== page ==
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Lo, the lilies of the field,
How their leaves instruction yield!
Hark to nature's lesson given
By the blessed birds of Heaven.
Every bush and tusted tree
Warbles sweet philosophy ;
• Mortal, fly from doubt and sorrow :
God provideth for the morrow.
“Say, with richer crimson glows
The kingly mantle than the rose ?
Say, have kings more wholesome fare
Than we poor citizens of air ?
Barns nor hoarded grain have we,
Yet we carol merrily.
Mortal, fly from doubt and sorrow,
God provideth for the morrow.

One there lives whose guardian eye
Guides our humble destiny:
One there lives, who Lord of all,
Keeps our feathers lest they fall :
Pass we blithely, then, the time,
Fearless of the snare and lime,
Free from doubt and faithless corrow ;
God provideth for the morrow.'

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WAKE not, O mother, sounds of lamentation;

Weep not, O widow, weep not hopelessly : Strong is his arm, the bringer of salvation,

Strong is the word of God to succor thee.

Bear forth the cold corpse slowly,slowly bear him:

Hide his pale features with the sable pall: Chide not the sad one wildly weeping near him :

Widowed and childless, she has lost her all.

Why pause the mourners? Who forbids our

weeping ? Who the dark pomp of sorrow has delayed ? Set down the bier-he is not dead, but sleeping. • Young man, arise !'-He spake, and was


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Change, then, O sad one, grief to exultation,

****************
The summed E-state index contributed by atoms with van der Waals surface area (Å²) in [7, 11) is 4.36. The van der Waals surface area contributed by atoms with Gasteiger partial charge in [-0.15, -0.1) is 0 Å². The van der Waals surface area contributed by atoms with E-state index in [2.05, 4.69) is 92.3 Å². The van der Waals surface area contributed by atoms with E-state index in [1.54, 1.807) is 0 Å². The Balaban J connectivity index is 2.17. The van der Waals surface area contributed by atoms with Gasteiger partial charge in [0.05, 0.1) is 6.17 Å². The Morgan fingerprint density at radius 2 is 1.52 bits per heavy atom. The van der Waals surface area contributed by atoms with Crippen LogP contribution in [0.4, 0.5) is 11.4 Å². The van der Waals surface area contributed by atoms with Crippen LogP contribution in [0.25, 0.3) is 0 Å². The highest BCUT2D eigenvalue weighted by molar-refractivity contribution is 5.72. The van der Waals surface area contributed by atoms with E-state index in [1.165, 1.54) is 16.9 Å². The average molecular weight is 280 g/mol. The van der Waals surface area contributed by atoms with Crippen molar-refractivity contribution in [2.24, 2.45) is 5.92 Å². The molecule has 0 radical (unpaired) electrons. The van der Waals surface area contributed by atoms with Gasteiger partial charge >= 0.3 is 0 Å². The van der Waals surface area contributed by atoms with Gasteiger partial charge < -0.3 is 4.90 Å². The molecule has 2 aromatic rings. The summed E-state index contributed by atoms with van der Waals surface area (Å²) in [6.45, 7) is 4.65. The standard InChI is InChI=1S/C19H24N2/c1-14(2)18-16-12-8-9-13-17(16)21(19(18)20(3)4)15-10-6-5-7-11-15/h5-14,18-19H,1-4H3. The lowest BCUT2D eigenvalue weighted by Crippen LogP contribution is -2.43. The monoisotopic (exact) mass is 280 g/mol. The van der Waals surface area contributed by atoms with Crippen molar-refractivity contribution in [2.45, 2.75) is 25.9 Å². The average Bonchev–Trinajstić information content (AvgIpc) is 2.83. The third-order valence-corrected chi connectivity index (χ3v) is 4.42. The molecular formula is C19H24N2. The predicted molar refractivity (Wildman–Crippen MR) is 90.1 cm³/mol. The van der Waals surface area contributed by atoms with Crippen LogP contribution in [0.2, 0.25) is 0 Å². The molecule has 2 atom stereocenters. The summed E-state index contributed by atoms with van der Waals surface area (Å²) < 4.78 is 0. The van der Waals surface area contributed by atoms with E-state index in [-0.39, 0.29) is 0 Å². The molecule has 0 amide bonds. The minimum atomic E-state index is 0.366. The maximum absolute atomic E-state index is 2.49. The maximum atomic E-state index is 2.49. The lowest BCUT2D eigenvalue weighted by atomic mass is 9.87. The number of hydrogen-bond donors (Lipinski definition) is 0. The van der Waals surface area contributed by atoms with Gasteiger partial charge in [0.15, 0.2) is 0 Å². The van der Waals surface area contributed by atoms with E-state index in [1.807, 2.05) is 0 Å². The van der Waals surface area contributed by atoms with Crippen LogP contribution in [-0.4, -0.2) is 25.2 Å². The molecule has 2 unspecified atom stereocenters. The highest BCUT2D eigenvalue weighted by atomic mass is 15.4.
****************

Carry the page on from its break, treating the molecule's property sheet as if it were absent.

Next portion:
Worship and fall before Messiah's knee. Strong was his arm, the bringer of salvation,

Strong was the word of God to succor thee.



O blest were the accents of early creation,
When the Word of Jehovah came down from

above :
In the clods of the earth to infuse animation,

And wake their cold atoms to life and to love.

And mighty the tones which the firmament

rended, When on wheels of the thunder, and wings of

the wind, By lightning, and hail, and thick darkness at.

tended, He uttered on Sinai his laws to mankind.

And sweet was the voice of the First-born of

heaven, (Though poor his apparel, though earthly his

form,) Who said to the mourner, · Thy sins are for.

given,' •Be whole,' to the sick,—and · Be still,' to the

the storm.

0, Judge of the world, when arrayed in thy glory,

Thy summons again shall be heard from on high, While nature stands trembling and naked before

thee, And waits on thy sentence to live or to die ;

When the heaven shall fiy fast from the sound

of thy thunder, And the sun, in thy lightnings, grow languid

and pale, And the sea yield her dead, and the tomb cleave

asunder, In the hour of thy terrors, let mercy prevail.



The sound of war ! In earth and air

The volleying thunders roll:
Their fiery darts the fiends prepare,
And dig the pit, and spread the snare,

Against the Christian's soul.
The tyrant's sword, the rack, the flame,

The scorner's serpent tone,
Of bitter doubt the barbed aim,
All, all conspire his heart to tame :
Force, fraud, and hellish fires assail
The rivets of his heavenly mail,

Amidst his foes alone.

Gods of the world, ye warrior host

of darkness and of air,
In vain is all your impious boast,
In vain each missile lightning tost,

In vain the tempter's snare.
Though fast and far your arrows fly,

Though mortal nerve and bone
Shrink in convulsive agony,
The Christian can your rage defy;
Towers o'er his head salvation's crest,
Faith like a buckler, guards his breast,

Undaunted, though alone.

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